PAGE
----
• The ethical can be carried out only by the individual subject, who then is able to know what lives within him-the only actuality that does not become a possibility by being known and cannot be known only by being thought, since it is his own actuality, which he knew as thought-actuality, that is, as possibility, before it became actuality; whereas with regard to another’s actuality he knew nothing about it before he, by coming to know it, thought it, that is, changed it into possibility.
    • p. 320-321
  • It is not denied that with regard to evil there are cases in which the transition is almost undetectable, but these cases must be explained in a special way. This is due to the fact that the individual is so in the power of habit that by frequently having made the transition from thinking to acting he has finally lost the power for it in the bondage of habit, which at his expense makes it faster and faster.
    • p. 340
  • The transition from possibility to actuality is, as Aristotle rightly teaches, a movement. This cannot be said in the language of abstraction at all or understood therein, because abstraction can give movement neither time nor space, which presuppose it or which it presupposes. There is a halt, a leap.
    • p. 341-342
  • Ethics has been shoved out of the system and has been replaced with a surrogate that confuses the world-historical and the individual and confuses the bewildering, bellowing demands of the times with the eternal demands of conscience upon the individual.
    • p. 346
  • The subjective thinker is not a scientist-scholar; he is an artist. To exist is an art. The subjective thinker is esthetic enough for his life to have esthetic content, ethical enough to regulate it, dialectical enough in thinking to master it. The subjective thinker’s task is to understand himself in existence. … To understand oneself in existence is the Christian principle, except that this self has received much richer and much more profound qualifications that are even more difficult to understand together with existing.
    • p. 351, 353

The Issue in Fragments: How Can an Eternal Happiness Be Built on Historical Knowledge?Edit

  • Just as an old man who has lost his teeth now munches with the help of the stumps, so the modern Christian language about Christianity has lost the power of the energetic terminology to bite-and the whole thing is toothless “maundering.” To me it is clear that the confusion in Christianity is due to its having been set back one whole stage in life. That we become Christians as children has promptly given rise to the assumption that one is what has been anticipated potentially.
    • p. 363-364
  • While it may be all right for the learned theologian to spend his whole life learnedly investigating the doctrine of Scripture and the Church, it would be a ludicrous contradiction if an existing person asked what Christianity is in terms of existence and then spent his whole life deliberating on that-for in that case when should he exist in it? … One is unable to find out what Christianity is without becoming a Christian oneself.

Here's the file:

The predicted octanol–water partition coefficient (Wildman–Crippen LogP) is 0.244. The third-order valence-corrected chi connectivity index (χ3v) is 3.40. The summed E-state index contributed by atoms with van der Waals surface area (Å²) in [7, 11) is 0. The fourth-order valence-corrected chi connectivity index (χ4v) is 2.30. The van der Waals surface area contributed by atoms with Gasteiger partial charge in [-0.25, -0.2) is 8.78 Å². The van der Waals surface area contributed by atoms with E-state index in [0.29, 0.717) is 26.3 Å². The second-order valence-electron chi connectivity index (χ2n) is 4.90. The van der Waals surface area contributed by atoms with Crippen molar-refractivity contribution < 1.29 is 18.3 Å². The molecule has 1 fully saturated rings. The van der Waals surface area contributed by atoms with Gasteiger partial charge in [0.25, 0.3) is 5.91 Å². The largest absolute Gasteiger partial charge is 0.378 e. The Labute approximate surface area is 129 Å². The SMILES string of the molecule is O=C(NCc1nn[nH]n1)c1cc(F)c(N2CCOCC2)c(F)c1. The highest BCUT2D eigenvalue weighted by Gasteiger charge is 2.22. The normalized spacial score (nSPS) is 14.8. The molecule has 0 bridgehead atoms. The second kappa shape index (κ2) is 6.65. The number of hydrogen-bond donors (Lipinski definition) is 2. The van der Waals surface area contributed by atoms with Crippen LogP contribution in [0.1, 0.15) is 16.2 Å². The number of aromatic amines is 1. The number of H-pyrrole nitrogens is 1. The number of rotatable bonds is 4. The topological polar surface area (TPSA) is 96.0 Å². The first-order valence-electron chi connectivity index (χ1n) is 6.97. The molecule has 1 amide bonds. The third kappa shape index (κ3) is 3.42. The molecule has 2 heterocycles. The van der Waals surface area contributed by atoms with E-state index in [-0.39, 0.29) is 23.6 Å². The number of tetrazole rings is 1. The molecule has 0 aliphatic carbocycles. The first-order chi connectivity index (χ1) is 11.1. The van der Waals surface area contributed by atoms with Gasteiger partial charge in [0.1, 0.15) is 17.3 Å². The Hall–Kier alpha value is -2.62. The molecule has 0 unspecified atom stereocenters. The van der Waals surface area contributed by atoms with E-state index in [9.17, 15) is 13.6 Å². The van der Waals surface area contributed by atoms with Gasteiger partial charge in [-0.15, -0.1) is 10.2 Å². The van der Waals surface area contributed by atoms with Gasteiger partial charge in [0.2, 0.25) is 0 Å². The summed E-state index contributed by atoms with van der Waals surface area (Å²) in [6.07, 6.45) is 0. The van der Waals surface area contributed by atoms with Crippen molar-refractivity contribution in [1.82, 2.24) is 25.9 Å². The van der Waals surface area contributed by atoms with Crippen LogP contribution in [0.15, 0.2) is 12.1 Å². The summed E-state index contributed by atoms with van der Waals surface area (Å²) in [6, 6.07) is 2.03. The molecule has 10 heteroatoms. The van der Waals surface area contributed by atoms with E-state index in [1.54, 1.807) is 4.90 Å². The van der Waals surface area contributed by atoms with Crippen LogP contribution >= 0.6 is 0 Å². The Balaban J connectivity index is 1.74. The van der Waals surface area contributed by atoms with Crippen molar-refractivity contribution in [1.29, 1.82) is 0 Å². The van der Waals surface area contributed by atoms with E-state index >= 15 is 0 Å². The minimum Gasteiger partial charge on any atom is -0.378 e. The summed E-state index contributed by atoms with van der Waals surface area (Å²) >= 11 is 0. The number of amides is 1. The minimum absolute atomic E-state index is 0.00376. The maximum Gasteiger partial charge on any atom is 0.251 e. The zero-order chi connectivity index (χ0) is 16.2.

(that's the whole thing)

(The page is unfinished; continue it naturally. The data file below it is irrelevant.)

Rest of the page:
• p. 370-372
  • If falling in love is interpreted esthetically, it holds true that the poet’s conception of falling in love is higher than anything actuality offers. The poet can have an ideality compared with which actuality is but a weak reflection; for the poet, actuality is merely an occasion that prompts him to abandon actuality in order to seek the ideality of possibility poetic pathos, therefore, is essentially fantasy. But if one wants ethically to establish a poetic relation to actuality, this is a misunderstanding and a retrogression. The point here as everywhere is to keep the specific spheres separated from one another, to respect the qualitative dialectic, the tug of decision that changes everything, so that what was the highest in another sphere must be absolutely rejected in this.
    • p. 387
  • One says: To renounce everything is an enormous abstraction-that is why one must proceed to hold on to something. But if the task is to renounce everything, what if one began by renouncing something?
    • p. 405
  • Just as in the great moment of resignation one does not mediate but chooses, now the task is to gain proficiency in repeating the impassioned choice and, existing, to express it in existence. So the individual is certainly in the finite (and the difficulty is indeed to preserve the absolute choice in the finite), but just as he took away the vital power of the finite in the moment of resignation, so that task is to repeat this. Suppose the world offers the individual everything. Perhaps he accepts it, but he says: Oh, well, but this “Oh well” signifies the absolute respect for the absolute end or goal. Suppose the world takes everything away from him; he may wince, but he says: Oh, well-and this “Oh well” signifies the absolute respect for the absolute τέλος. In this way, one does not exist immediately in the finite. Whether to the Eternal, the All-knowing, the Everywhere-Present One it is of equal importance that a human being forfeits his eternal happiness or a sparrow falls to the ground; whether it will be manifest when everything is settled in eternity that the most insignificant circumstance was absolutely important-I do not decide.